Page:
In the Gregorian calendar, New Year's Eve (also Saint Silvester's Day in many countries), the last day of the year, is on December 31. In many countries, New Year's Eve is celebrated at evening social gatherings, where many people dance, eat, drink alcoholic beverages, and watch or light fireworks to mark the new year. Some people attend a watchnight service.The celebrations generally go on past midnight into January 1 (New Year's Day).
Island nations of Kiribati and Samoa are the first to welcome the New Year while Honolulu, Hawaii is among the last places to welcome the New Year.
New Year traditions and celebrations in Canada vary regionally. New Year's Eve (also called New Year's Eve Day or Veille du Jour de l'An in French) is generally a social holiday. In many cities there are large celebrations which may feature concerts, late-night partying, sporting events, and fireworks, with free public transit service during peak party times in most major cities. In some areas, such as in rural Quebec, people ice fish and drink alcoholic beverages with their friends until the early hours of January 1.
From 1956 to 1976, Guy Lombardo and his Royal Canadians serenaded Canada on the CBC, via a feed from CBS, from the ballroom of the Waldorf-Astoria Hotel on Park Avenue in New York City. After Lombardo's death in 1977, the Royal Canadians continued on CBC and CBS until 1978.
In 1992, the sketch comedy troupe Royal Canadian Air Farce began airing its annual Year of the Farce special on CBC Television, which features sketches lampooning the major events and news stories of the year. While the original 1992 edition was a one-off special, Year of the Farce episodes continued as a regular feature of the Air Farce television series which ran from 1993 to 2008—airing its series finale on December 31, 2008. Following the finale of the television series, the original cast continued to participate in New Year's Eve specials in the years following.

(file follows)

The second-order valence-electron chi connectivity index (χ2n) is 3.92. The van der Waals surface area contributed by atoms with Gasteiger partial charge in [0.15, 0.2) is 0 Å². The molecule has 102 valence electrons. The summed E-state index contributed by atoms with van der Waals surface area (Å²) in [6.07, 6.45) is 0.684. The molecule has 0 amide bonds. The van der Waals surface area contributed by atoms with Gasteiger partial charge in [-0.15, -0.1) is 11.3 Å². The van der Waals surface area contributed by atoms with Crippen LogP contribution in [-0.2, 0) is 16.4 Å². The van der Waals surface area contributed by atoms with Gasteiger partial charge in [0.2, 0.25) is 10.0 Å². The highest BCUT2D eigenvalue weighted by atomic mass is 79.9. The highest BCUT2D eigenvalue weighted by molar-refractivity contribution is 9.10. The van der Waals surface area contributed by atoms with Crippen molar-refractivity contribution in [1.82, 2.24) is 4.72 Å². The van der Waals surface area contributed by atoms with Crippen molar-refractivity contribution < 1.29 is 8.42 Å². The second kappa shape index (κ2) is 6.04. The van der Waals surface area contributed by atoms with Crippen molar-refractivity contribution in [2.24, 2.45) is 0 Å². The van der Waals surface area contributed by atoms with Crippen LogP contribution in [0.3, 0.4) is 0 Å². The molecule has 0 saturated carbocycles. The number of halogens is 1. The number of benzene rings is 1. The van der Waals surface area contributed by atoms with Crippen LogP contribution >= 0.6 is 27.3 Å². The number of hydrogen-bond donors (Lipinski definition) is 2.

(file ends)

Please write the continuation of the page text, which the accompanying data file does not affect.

Similarly in Quebec, Télévision de Radio-Canada also airs a yearly New Year's Eve comedy special, Bye Bye, which has been produced by various comedians since its original run from 1968–1998, and its revival by Québécois troupe Rock et Belles Oreilles in 2006. Its 2008 edition, hosted and co-produced by Québécois television personality Véronique Cloutier, became infamous for several sketches that many viewers perceived as offensive, including sketches making fun of English Canadians and then American president-elect Barack Obama.
Mexicans celebrate New Year's Eve, (Spanish: Vispera de Año Nuevo) by eating a grape with each of the twelve chimes of a clock's bell during the midnight countdown, while making a wish with each one. Mexican families decorate homes and parties in colors that represent wishes for the upcoming year: red encourages an overall improvement of lifestyle and love, yellow encourages blessings of improved employment conditions, green for improved financial circumstances, and white for improved health. Mexican sweet bread is baked with a coin or charm hidden in the dough. When the bread is served, the recipient of the slice with the coin or charm is said to be blessed with good luck in the New Year. Another tradition is to make a list of all the bad or unhappy events over the past 12 months; before midnight, this list is thrown into a fire, symbolizing the removal of negative energy from the new year. At the same time, thanks are expressed for all the good things during the year that is ending so that they will continue in the new year.
Mexicans celebrate with a late-night dinner with their families, the traditional meal being turkey and mole. Afterwards many people attend parties outside the home, for example, in night clubs. In Mexico City there is a street festival on New Year's Eve centered around the Zocalo, the city's main square. Celebrations include firecrackers, fireworks and sparklers and shouts of "¡Feliz año nuevo!"
In Puerto Rico, New Year's Eve is celebrated with friends and family. The Puerto Rico Convention Center in San Juan is the main attraction for Puerto Ricans during the celebration. It has Latin music, fireworks at midnight along with the signature song "Auld Lang Syne" in Spanish, and great recipes.